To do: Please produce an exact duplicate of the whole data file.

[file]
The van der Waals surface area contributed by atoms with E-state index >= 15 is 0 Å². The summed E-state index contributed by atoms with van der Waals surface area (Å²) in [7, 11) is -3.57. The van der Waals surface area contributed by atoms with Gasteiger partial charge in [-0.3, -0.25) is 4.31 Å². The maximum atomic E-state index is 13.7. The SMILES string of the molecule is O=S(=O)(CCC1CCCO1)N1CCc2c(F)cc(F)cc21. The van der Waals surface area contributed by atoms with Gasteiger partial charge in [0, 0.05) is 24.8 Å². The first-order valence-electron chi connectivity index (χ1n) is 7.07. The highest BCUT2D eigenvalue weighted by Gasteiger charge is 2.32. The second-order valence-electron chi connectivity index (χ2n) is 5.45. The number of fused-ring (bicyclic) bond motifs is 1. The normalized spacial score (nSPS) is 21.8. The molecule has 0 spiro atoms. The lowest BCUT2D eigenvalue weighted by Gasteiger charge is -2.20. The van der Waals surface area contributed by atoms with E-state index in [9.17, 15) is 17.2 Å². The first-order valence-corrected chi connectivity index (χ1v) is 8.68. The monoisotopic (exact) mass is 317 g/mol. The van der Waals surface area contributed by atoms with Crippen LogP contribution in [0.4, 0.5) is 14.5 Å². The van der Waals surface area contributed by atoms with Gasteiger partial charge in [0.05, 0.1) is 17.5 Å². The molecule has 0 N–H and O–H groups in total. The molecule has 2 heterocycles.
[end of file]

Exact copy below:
The van der Waals surface area contributed by atoms with E-state index >= 15 is 0 Å². The summed E-state index contributed by atoms with van der Waals surface area (Å²) in [7, 11) is -3.57. The van der Waals surface area contributed by atoms with Gasteiger partial charge in [-0.3, -0.25) is 4.31 Å². The maximum atomic E-state index is 13.7. The SMILES string of the molecule is O=S(=O)(CCC1CCCO1)N1CCc2c(F)cc(F)cc21. The van der Waals surface area contributed by atoms with Gasteiger partial charge in [0, 0.05) is 24.8 Å². The first-order valence-electron chi connectivity index (χ1n) is 7.07. The highest BCUT2D eigenvalue weighted by Gasteiger charge is 2.32. The second-order valence-electron chi connectivity index (χ2n) is 5.45. The number of fused-ring (bicyclic) bond motifs is 1. The normalized spacial score (nSPS) is 21.8. The molecule has 0 spiro atoms. The lowest BCUT2D eigenvalue weighted by Gasteiger charge is -2.20. The van der Waals surface area contributed by atoms with E-state index in [9.17, 15) is 17.2 Å². The first-order valence-corrected chi connectivity index (χ1v) is 8.68. The monoisotopic (exact) mass is 317 g/mol. The van der Waals surface area contributed by atoms with Crippen LogP contribution in [0.4, 0.5) is 14.5 Å². The van der Waals surface area contributed by atoms with Gasteiger partial charge in [0.05, 0.1) is 17.5 Å². The molecule has 0 N–H and O–H groups in total. The molecule has 2 heterocycles.